A recent report by a UN panel of experts painted a grim picture of the situation in Yemen. “Yemen, as a state, has all but ceased to exist,” it said. “Instead of a single state there are warring statelets, and no one side has either the political support or the military strength to reunite the country or to achieve victory on the battlefield.”
Saudi-led military intervention has so far failed to restore the government of President Abd Rabbu Mansour Hadi which was driven out of the capital, Sana’a, in 2014.
Although the Hadi government has international recognition its ability to rule over non-Houthi parts of the country has often been questioned and, in the view of the UN experts, its authority “has now eroded to the point that it is doubtful whether it will ever be able to reunite Yemen as a single country”.
During a visit to London last week, however, Moammar al-Eryani, information minister in the Hadi government, sounded a bit more hopeful.
He acknowledged there are “enormous challenges” but said: “In terms of the Hadi government’s control eroding as mentioned in the UN report, I disagree.”
The Hadi government, which had been in exile, is now carrying out duties from inside Yemen, he continued.
“The government has resumed payments for the civil servants, the education sector is functioning, and it is slowly trying to return the rest of the services to the people, despite very limited resources …
“There are big demands while there is limited capacity for the government to respond to all these demands.”
Revenue has been hit by reduced oil production, he said. Foreign oil companies are still unwilling to return and only limited quantities are being exported. The main pipeline from the Marib oilfields (in non-Houthi territory) remains shut down because its outlet point in Hodeidah province on the Red Sea coast is controlled by the Houthis.
Responding to doubts about how much control the Hadi government really has in the “liberated” areas, Eryani said the aim was to devolve responsibilities: “Local authorities should be in charge and should take a lead in government. We don’t want to replicate the previous experience of a very centralised form of goverment.”
Less-centralised and more inclusive government was a key objective of the National Dialogue conference of 2013–2014 that followed the toppling of President Ali Abdullah Saleh.
Its proposals included 30% representation for women in parliament and government positions, 20% representation for Yemeni youth and more participation and inclusion for civil society, plus a shift to a federal form of government.
The Houthi takeover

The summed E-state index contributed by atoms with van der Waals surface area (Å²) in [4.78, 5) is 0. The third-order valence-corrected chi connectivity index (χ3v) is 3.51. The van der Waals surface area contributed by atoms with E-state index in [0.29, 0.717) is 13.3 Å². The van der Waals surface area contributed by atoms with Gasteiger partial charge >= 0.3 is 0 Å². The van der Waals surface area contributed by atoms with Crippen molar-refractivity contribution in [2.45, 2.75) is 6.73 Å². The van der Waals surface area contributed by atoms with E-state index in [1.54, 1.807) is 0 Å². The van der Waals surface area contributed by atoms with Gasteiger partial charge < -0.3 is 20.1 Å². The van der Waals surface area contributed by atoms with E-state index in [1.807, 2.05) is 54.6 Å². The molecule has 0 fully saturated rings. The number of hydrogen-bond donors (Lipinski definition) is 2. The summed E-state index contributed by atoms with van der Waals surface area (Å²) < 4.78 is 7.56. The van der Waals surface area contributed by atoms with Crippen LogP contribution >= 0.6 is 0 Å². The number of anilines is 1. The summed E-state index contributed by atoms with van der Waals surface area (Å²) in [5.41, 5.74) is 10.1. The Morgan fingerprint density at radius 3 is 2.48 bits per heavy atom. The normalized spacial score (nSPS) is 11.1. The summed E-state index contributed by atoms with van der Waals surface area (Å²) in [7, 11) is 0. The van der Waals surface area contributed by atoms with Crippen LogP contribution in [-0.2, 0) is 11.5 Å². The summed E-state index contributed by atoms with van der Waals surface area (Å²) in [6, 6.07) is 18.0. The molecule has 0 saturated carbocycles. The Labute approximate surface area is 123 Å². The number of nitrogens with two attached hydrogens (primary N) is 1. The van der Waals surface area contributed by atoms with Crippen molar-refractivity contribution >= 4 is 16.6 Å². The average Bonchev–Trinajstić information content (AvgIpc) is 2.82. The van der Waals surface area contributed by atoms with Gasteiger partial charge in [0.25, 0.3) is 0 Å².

The plans were awaiting approval through a referendum when, in September 2104, the Houthi militias entered Sana’a.
“We were keen that blood should not spilled,” Eryani said. “We were even keen, despite all their actions, that they participate with us in government… So a new government was formed and the Houthis were given 30%.
“Just two months after that I was shocked when I saw the Houthis in front of my house and raising their weapons. I asked what was happening and I suddenly saw on the news that the Houthis had placed the government under house arrest.”
Eryani was minister for youth and sports at the time. He continued:
“I still remember those moments when my little son Amjad was looking through the window and seeing heavy weaponry pointed at our house.
“I was placed under house arrest for two months. In the last few days they came to my house and asked me to go and conduct my duties. I told them I couldn’t go to the ministry, to my work, while armed Houthis were accompanying me.
“They told me if I didn’t go to work I would be accused of treason. Then we decided to leave the country. The journey by car took 36 hours to arrive to Saudi Arabia. My wife was pregnant at that time. Unfortunately she had a miscarriage.”
During subsequent negotiations in Switzerland and Kuwait the government had “made a lot of compromises and we are still ready to make even more compromises,” he said.
They had come very close to a solution during the second round of talks in Kuwait: “The agreement was ready and the representative of the Yemeni government signed. At that moment a call came to the Houthis from Iran not to sign.”
A further setback came last December, according to Eryani, when the Houthis killed their former ally, ex-president Saleh. “We were looking at Saleh as a politician. The Houthis don’t do politics,” he said.
Port city is key
Nevertheless, Eryani thinks there could still be a political way forward. The first step, he said, would be resumption of the process set out in 2011 by the GCC’s transition plan, followed by a referendum on the National Dialogue outcomes, and elections. The Houthis would also be required to “transform from a militia into a political party”.
So far, though, the Houthis have shown little inclination to agree to that — so the big question is what might make them change their minds.
Eryani said the key lies in Hodeidah, the Red Sea port held by the Houthis and partially blockaded by the Saudi-led coalition. The aim, he said, should not be to capture Hodeidah but to surround it — thus cutting off an important source of revenue for the Houthis.
One complication, though, is that Hodeidah is also important for supplies of humanitarian aid. A solution, Eryani suggested, would be to hand over the port’s administration to the United Nations.
Originally published at al-bab.com.